Blog
22
Apr

  This Vox video explains why things haven’t changed enough for Asian actors in Hollywood. In fact, they haven’t changed […]

220px-Teahouse_movieposter

 

This Vox video explains why things haven’t changed enough for Asian actors in Hollywood. In fact, they haven’t changed much at all. From Louise Rainer winning an Oscar for playing an Asian woman in “The Good Earth” in 1937 to Marlon Brando playing Asian in “Teahouse of the August Moon” (1956) to Linda Hunt playing an Asian man in “The Year of Living Dangerously,” (1982) to Tilda Swinton playing a Tibetan character in Marvel’s “Dr. Strange” (coming), Asians in Hollywood movies are invisible at best, and still, sometimes the butt of a joke.

And here’s the Washington Post with a list of 100 times (and there are more) a white actor played a non-white character.

There’s blowback from audiences now, but we haven’t yet seen studios changing their practices. After all, the whole point is bringing in people to theaters, and they need well-known actors who can “open” a film. And how many well-known Asian actors are there, at least in the U.S.? Kind of a vicious circle.

 

 

Have you gotten into an argument about politics yet this season? If so, you’re not alone. And if it seems […]

Have you gotten into an argument about politics yet this season? If so, you’re not alone. And if it seems like these disputes are becoming more toxic and mean, they are, according to a fascinating, though not surprising, essay in the New York Times this week.

The Big Orange One was not named in the article, and that may be due to the conclusion that Trump is just a vessel for simmering rage that has been boiling in the American electorate for some time.

While the percentage of Americans who identify as Democrat or Republican has gone down in recent decades, those with a strong party affinity are now farther apart from the other side than ever. And according to this essay, it’s largely based on racial attitudes:

The increasing alignment between party and racial attitudes goes back to the early 1990s. The Pew Values Survey asks people whether they agree that “we should make every effort to improve the position of minorities, even if it means giving them preferential treatment.”

Over time, Americans’ party identification has become more closely aligned with answers to this question and others like it. Pew reports that, “since 1987, the gap on this question between the two parties has doubled — from 18 points to 40 points.” Democrats are now much more supportive (52 percent) of efforts to improve racial equality than they were a few decades ago, while the views of Republicans have been largely unchanged (12 percent agree).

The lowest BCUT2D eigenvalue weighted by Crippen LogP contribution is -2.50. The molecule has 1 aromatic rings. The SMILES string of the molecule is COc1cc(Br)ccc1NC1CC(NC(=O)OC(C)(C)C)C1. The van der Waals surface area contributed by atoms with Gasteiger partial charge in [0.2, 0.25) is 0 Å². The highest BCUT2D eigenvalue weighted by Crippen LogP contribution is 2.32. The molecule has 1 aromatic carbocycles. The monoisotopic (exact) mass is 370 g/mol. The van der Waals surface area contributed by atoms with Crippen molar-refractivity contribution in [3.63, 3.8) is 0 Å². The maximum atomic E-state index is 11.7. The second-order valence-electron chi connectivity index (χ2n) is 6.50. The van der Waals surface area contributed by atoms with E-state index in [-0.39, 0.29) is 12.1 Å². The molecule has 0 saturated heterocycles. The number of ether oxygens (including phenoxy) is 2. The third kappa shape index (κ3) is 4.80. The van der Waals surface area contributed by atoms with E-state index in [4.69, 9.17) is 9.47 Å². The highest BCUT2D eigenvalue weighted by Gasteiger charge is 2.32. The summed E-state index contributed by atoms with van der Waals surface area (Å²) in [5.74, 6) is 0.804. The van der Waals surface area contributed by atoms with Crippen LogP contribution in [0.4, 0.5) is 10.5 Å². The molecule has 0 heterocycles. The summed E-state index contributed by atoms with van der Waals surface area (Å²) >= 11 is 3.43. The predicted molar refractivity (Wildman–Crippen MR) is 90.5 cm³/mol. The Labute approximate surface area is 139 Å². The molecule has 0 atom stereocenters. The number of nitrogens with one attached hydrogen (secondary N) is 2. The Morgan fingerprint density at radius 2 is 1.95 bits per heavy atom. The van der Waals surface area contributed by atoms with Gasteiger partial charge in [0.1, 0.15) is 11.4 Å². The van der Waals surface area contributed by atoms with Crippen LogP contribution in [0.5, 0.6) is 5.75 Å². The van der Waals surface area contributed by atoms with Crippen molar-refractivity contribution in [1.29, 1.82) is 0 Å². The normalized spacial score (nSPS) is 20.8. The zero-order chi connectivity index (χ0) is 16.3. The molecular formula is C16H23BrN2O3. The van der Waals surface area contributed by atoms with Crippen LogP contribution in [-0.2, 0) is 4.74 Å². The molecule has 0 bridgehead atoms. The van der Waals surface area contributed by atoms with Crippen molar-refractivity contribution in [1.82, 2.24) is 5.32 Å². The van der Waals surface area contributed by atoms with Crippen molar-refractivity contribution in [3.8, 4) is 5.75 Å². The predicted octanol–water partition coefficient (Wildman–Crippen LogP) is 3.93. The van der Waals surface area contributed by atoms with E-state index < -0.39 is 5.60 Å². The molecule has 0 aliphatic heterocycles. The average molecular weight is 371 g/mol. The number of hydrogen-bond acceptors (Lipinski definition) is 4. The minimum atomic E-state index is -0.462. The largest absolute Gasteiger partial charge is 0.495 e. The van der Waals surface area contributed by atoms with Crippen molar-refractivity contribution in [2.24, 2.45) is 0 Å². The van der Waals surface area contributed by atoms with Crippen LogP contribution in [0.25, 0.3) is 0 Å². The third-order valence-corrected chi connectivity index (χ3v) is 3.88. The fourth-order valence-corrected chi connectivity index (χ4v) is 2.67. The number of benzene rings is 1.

And with race and ethnicity front and center in the 2016 race, from Black Lives Matter protesters to Trump calling Mexicans rapists and murderers (“though some I’m sure are nice people”), the partisan split is even more pronounced.

 

Democrats are pulling out all the stops to woo the Latino vote – yes they say that every time, but […]

Democrats are pulling out all the stops to woo the Latino vote – yes they say that every time, but this time the competition is intense – and this year a civil rights icon is going head-to-head the actress and activist who played her in a movie.

On the Bernie Sanders side is Rosario Dawson. On the Clinton side is Dolores Huerta, the farmworker and labor organizer and lifelong activist who Dawson portrayed in the movie “Cesar Chavez.”

NBC News notes that the feud between the two women has not generated headlines and been well chronicled on social media, but show the fissures in the diverse Latino electorate that split  along generational lines (Bernie is winning under-30 Latinos, Hillary is winning over-30 Latinos and is crushing Sanders with the over-60 Latino electorate.

The Democratic race is getting testy – though not even close to the gruesomeness of the GOP race – and Dawson, 36 and Huerta, 85, and their fans have been exchanging barbs. Dawson has dismissed Huerta’s work in civil rights and being an “instrument of the establishment.” Fans of Huerta accuse Dawson of failing to show respect to a woman with years on her in activism and fighting for Latinos.

From NBC:

The Dawson-Huerta sparring began with an opinion piece Huerta wrote on Medium.com, titled “On Immigration, Bernie Sanders is Not Who He Says He Is.”

“I like Bernie. He’s a nice guy. I have no doubt he means well. Latinos matter in this election, and he knows it. But my question for Bernie is, where the heck was he for the last 25 years? … He was nowhere. That’s where,” Huerta wrote.

Dawson, co-founder of Voto Latino, responded to Huerta in an open letter published in Huffington Post, opening it with a quote from Huerta, a Clinton supporter.

Dawson acknowledged Huerta’s place in history and her work, but also said she had created a narrative that distorted facts and misguided voters.

“Dolores, I am surprised, dismayed, and concerned that you would do your legacy such a disservice by becoming an instrument of the establishment, rather than joining this movement to create a better America like you once inspired us to do,” Dawson wrote.

The blowback from the younger Dawson, against the older Huerta reflects the tenure of this election, in which being part of the “establishment” is a liability.

Millennials make up about 44 percent of the electorate, a larger share than the youth of any other racial or ethnic group, and the growth of the Latino electorate has long been fueled by its youth. Since Clinton last sought the nomination, some 6 million Hispanics were projected by Pew Research Center to have turned 18.

Donald Trump, the “Mexican illegals are rapists and murderers” candidate, is having an unintended effect on immigration in the U.S. […]

Donald Trump, the “Mexican illegals are rapists and murderers” candidate, is having an unintended effect on immigration in the U.S. According to multiple news outlets, Latinos are clamoring to get naturalized this year just to vote against him.